freedom and democracy, women's rights over the last 20 years, these are the people whose lives are at risk, these are the people whose lives are in danger because many have and will continue to fall through the cracks. we've heard heartbreaking interviews from inside kabul and elsewhere, of former military translators, ngos, women, others who have gambled on a bid for peace and democracy in their country and put their lives and their work for the u.s., british, european and other international forces and are now at risk of being abandoned. and as you know, many countries including britain, including the united states, have very sclerotic immigration processes and is very, very slow and we'll see whether these people will eventually be evacuated. but the sense of them being abandoned is a shameful one, it is unethical and one that many of the british and american and other military forces are trying to persuade their governments to remove these people who have
saved their lives and translated for them and stood between them and harm's way over the past 20 years. >> so what happens now where the taliban taking control of afghanistan, what will it mean for the country going forward and how stable can it ever be? >> well, rosemary, this is a really difficult question to answer. i can only go back to the late '90s when i was there when the taliban came in from pakistan, started taking over the east and the south, went over west to herat. i followed quite a lot of those takeovers of the provincial capitals, the towns and cities. of course it was a time when afghanistan was in full civil war during the late '90s. i was then a few months later in kabul when the taliban took over kabul. and all i can say is that we saw what happened then and that is what led to al qaeda, it led to 9/11, it led to a wholesale
assault on women and children, girl children rights, it led to a wholesale assault on men as well because there was no peace, there was no freedom, there was just dictatorial harsh rule. and let me say the taliban have never governed. what they did back then was not called governing, it was okay paying space, it was imposing rule, it was a dictatorship that was a fundamentalist islamic sharia particularly narrow taliban interpretation of that philosophy. it was the caliphate before isis was the caliphate. so all we know is that they say that they have changed, but we simply do not know except to refer to what they have already demonstrated on the ground. we know the promises they are making. they said the war is over, they sat as you see in those chilling very comfortable positions in the now, you know, evacuated afghan presidential palace in kabul, the taliban is now in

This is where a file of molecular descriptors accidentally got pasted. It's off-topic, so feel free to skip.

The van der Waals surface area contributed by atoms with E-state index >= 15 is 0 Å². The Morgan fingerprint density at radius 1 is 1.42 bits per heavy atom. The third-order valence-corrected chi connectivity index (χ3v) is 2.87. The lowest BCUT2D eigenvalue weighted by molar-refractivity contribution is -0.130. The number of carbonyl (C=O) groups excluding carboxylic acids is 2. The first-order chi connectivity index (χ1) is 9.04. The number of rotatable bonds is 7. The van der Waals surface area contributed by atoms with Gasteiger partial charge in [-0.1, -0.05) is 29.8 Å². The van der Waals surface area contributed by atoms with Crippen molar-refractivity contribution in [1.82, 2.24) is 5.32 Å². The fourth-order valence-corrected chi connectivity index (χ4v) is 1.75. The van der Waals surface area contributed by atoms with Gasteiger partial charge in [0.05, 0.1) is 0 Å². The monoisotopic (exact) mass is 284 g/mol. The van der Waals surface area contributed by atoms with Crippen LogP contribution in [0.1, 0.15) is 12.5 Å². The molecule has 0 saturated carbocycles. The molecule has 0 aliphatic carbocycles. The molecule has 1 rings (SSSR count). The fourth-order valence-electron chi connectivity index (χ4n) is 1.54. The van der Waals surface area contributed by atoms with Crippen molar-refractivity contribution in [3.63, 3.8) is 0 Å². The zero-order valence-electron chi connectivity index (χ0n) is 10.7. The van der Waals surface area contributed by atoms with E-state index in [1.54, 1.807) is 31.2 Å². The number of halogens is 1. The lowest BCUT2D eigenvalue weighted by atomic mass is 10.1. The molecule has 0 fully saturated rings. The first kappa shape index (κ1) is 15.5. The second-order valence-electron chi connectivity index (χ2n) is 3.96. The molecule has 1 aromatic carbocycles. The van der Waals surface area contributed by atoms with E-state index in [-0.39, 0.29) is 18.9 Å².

control. at the same time, there are checkpoints be set up around town which is giving great fear again to people who are at risk, who don't know where to go, who say should i go to my friend's house, how long can i hunker down there, will the taliban come for me. again, heartbreaking interviews that i've heard coming out of kabul. people just saying if they come to this house and my friend gives me up, they will cut my head off. this is a dramatic situation that could precede massive atrc atrcotius a tros atrocities. and it could be another terrorist safe haven. they do have numbers. they are still associated with al qaeda. isis is as well. so this is a very, very dangerous situation. and we don't know are countries going to recognize the taliban, will the talibans gamble that it can somehow do enough to
persuade the international community to give it international aid and legitimacy. we really don't know and we're waiting to see. this is almost an unpress depadented event. 20 years after going to war for one specific cause and that cause has been abandoned by the west and handed back to the very enemy that they fought back in 2001. so, you know, it is all the words, all the attempts to cover themselves in some kind of honor will not protect the west from what is going to unfold. and it is going to be very difficult to watch what happens to the afghan people again. >> it most definitely will. thank you for your analysis and your incredible reporting. and coming up here on cnn newsroom, afghan civilians have the most to lose with the taliban takeover.
thousands have already fled the violence this year and we'll have more on their plight. >> i can't believe the world abandoned afghanistan. and our friends are going to get killed. they will kill us. our women are not going to have anymore rights. that's all. i can talk another day. a triple-lift serum with pure collagen. 92% saw visibly firmer skinn in just 4 weeks. neutrogena® for people with skin. did you know prilosec otc can stop frequent heartburn before it begins? heartburn happens when stomach acid refluxes into the esophagus. prilosec otc uses a unique delayed-release formula that helps it pass tough the tough stomach acid. it blocking heartburn at thed prosource., with just one pill a day, you get 24our heartburn protection. prilosec otc. one pill a day, 24 hours, zero heartburn.